The New York-based Human Rights Watch (HRW) said in its 2002 report on Uganda, that its political landscape had been characterised by the severe restrictions imposed on opposition political parties under the existing "no-party system".
Uganda had also been a major combatant in the Democratic Republic of the Congo (DRC), while at the same time the Uganda People's Defence Forces (UPDF) fought a major military offensive against the rebel Lord's Resistance Army (LRA) in northern Uganda and southern Sudan, with severe effects on civilians in all three countries, the report said.
According to HRW, legal restrictions, particularly the new Political Organisations Law, adopted by parliament in May, which retained constitutional restrictions on political parties, as well as providing for arbitrary arrest and detention, were used to suppress political dissent.
There were also several cases of arbitrary arrest, where detainees were held in overcrowded cells and sometimes tortured by security forces. "In many cases, agents carrying out the arrests wore civilian clothes with no identifying insignia. Civilians were held in army barracks in different parts of the country (although by law the army is allowed to carry out arrests only in emergency situations)," the report stated.
New anti-terrorism legislation which came into force had further served to restrict individual and press freedoms. The legislation, known as the Anti-Terrorism Act, carried a mandatory death sentence for those found to be terrorists, HRW said.
HRW said Ugandan security forces had killed nine people and arrested over 400 during its "Operation Wembley" to crack down on criminals in Kampala.
Local authority elections in February 2002 had been marred by irregularities, but the overall level of violence was lower than that affecting the previous year's elections, and in some areas opposition representatives had been voted into leadership positions, the report noted.
Meanwhile, defenders of human rights, such as NGOs, church bodies, and other independent associations had continued to play a vital role in Uganda's public life, but their freedom was under threat from the Nongovernmental Organisations Amendment Bill brought before parliament. "The bill would introduce more complicated registration procedures, and allow the suspension of NGOs whose objectives are in contravention of any government policy or plan, and NGO leaders could be imprisoned if they violated the bill," the report stated.
Uganda's human rights record was also tainted by its involvement in two armed conflicts wracking the region, according to the report.
In March, the UPDF, with permission from the Sudanese government, launched a major offensive in southern Sudan against the LRA, which has been waging a war in northern Uganda and committing gross human rights violations since 1987. The offensive, dubbed "Operation Iron Fist", was aimed at eliminating the LRA, but resulted in severe human rights abuses against civilians when the LRA fled to mountains in southern Sudan and then crossed back into Uganda in May.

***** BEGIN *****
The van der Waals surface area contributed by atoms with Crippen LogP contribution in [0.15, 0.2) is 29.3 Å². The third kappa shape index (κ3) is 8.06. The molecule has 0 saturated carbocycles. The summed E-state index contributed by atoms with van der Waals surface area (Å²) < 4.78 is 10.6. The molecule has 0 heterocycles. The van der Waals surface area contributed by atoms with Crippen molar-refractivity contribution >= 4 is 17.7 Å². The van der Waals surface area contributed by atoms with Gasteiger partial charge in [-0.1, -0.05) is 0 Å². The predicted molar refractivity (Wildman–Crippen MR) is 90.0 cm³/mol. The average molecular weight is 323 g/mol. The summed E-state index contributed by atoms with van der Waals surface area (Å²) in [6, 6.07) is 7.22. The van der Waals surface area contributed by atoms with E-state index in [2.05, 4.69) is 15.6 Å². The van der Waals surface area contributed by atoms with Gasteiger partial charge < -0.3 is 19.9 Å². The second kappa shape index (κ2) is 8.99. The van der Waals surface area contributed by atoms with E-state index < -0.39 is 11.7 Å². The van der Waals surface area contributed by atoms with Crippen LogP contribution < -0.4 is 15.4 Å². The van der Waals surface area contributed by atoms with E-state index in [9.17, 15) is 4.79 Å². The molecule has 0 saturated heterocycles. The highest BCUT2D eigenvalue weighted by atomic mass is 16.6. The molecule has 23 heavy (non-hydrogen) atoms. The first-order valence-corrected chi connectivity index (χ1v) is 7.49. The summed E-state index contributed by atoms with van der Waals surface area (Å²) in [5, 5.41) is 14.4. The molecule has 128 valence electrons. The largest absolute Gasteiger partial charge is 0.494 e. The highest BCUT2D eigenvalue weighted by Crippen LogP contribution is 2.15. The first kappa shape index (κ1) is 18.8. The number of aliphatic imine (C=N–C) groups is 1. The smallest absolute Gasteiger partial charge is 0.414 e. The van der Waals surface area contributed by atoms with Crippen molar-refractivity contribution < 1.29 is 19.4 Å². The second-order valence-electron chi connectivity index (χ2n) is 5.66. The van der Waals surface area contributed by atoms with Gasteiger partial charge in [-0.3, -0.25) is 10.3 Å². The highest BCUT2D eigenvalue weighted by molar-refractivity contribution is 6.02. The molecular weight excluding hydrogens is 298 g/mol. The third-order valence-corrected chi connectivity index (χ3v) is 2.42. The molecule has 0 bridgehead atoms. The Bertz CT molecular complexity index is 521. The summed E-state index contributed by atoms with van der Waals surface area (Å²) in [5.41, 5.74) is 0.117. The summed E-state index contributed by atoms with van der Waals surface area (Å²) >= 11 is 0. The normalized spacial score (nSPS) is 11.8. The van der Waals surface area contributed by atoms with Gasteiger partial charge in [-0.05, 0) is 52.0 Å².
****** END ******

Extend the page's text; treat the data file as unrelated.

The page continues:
"LRA increased its attacks in northern Uganda, abducting and killing civilians, looting villages, and attacking camps for internally displaced persons. The United Nations sources indicated that the LRA had attacked 16 such camps by July," The report noted.
The UPDF also committed human rights abuses in the course of the northern war, particularly in the "protected camps" for displaced people, where they stepped up "the existing pattern of arbitrary long-term detention" of civilians suspected of collaborating with the LRA, and tortured some detainees, HRW said.
"The camps provided little or no protection from the LRA, and residents were vulnerable to abuse by the UPDF and individual soldiers. The Ugandan army recruited children in the camps as 'home guards', a reserve force used to guard the camps and fulfil other security functions," it said.
Meanwhile, the UPDF had also continued to occupy the northeastern parts of the DRC, where it trained, equipped, and supported several rival rebel groups and competing ethnic militias, which committed gross abuses and continued to recruit child soldiers, according to the report. "The Ugandan involvement fuelled conflict among different communities. Members of the UPDF continued to be involved in highly profitable business in the northeastern DRC, such as the exploitation of timber, diamonds, and gold, as well as collecting fees for the 'protection' of farms and trucks," it added.
As a result of regional conflict, Uganda was hosting close to 200,000 refugees at the beginning of 2002, coming principally from Sudan, Rwanda, and the DRC, HRW said. Their situation remained precarious, because of the lack of adequate government protection, which had hampered the efforts of the office of the UN High Commissioner for Refugees to protect them in camps and urban areas in Uganda.
[This Item is Delivered to the "Africa-English" Service of the UN's IRIN humanitarian information unit, but may not necessarily reflect the views of the United Nations. For further information, free subscriptions, or to change your keywords, contact e-mail: Irin@ocha.unon.org or Web: http://www.irinnews.org . If you re-print, copy, archive or re-post this item, please retain this credit and disclaimer. Reposting by commercial sites requires written IRIN permission.]
Copyright (c) UN Office for the Coordination of Humanitarian Affairs 2003